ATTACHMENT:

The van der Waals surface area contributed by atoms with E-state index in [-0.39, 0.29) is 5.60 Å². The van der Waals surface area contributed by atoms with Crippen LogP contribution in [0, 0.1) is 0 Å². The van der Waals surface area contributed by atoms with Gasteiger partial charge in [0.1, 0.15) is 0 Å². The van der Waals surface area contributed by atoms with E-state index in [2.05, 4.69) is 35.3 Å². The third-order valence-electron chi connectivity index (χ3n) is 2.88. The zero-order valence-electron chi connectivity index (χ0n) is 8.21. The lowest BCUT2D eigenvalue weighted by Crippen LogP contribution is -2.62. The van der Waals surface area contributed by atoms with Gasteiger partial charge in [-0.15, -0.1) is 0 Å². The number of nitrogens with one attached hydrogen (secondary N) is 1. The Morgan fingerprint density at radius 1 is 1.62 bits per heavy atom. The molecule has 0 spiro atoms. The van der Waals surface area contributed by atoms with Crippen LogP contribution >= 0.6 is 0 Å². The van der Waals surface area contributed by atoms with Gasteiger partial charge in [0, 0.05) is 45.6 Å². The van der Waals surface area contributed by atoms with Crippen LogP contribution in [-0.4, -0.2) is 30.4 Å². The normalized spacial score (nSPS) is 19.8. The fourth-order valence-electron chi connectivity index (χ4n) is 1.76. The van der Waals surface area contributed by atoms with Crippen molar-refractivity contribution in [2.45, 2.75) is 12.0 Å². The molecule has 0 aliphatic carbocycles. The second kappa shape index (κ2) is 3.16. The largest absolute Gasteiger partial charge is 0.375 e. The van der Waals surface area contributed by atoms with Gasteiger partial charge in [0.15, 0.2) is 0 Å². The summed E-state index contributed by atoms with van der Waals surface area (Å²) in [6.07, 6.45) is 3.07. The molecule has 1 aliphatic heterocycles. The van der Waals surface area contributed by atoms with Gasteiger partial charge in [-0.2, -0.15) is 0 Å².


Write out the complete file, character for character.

The van der Waals surface area contributed by atoms with E-state index in [-0.39, 0.29) is 5.60 Å². The van der Waals surface area contributed by atoms with Crippen LogP contribution in [0, 0.1) is 0 Å². The van der Waals surface area contributed by atoms with Gasteiger partial charge in [0.1, 0.15) is 0 Å². The van der Waals surface area contributed by atoms with E-state index in [2.05, 4.69) is 35.3 Å². The third-order valence-electron chi connectivity index (χ3n) is 2.88. The zero-order valence-electron chi connectivity index (χ0n) is 8.21. The lowest BCUT2D eigenvalue weighted by Crippen LogP contribution is -2.62. The van der Waals surface area contributed by atoms with Gasteiger partial charge in [-0.15, -0.1) is 0 Å². The number of nitrogens with one attached hydrogen (secondary N) is 1. The Morgan fingerprint density at radius 1 is 1.62 bits per heavy atom. The molecule has 0 spiro atoms. The van der Waals surface area contributed by atoms with Crippen LogP contribution >= 0.6 is 0 Å². The van der Waals surface area contributed by atoms with Gasteiger partial charge in [0, 0.05) is 45.6 Å². The van der Waals surface area contributed by atoms with Crippen LogP contribution in [-0.4, -0.2) is 30.4 Å². The normalized spacial score (nSPS) is 19.8. The fourth-order valence-electron chi connectivity index (χ4n) is 1.76. The van der Waals surface area contributed by atoms with Crippen molar-refractivity contribution in [2.45, 2.75) is 12.0 Å². The molecule has 0 aliphatic carbocycles. The second kappa shape index (κ2) is 3.16. The largest absolute Gasteiger partial charge is 0.375 e. The van der Waals surface area contributed by atoms with Gasteiger partial charge in [0.15, 0.2) is 0 Å². The summed E-state index contributed by atoms with van der Waals surface area (Å²) in [6.07, 6.45) is 3.07. The molecule has 1 aliphatic heterocycles. The van der Waals surface area contributed by atoms with Gasteiger partial charge in [-0.2, -0.15) is 0 Å².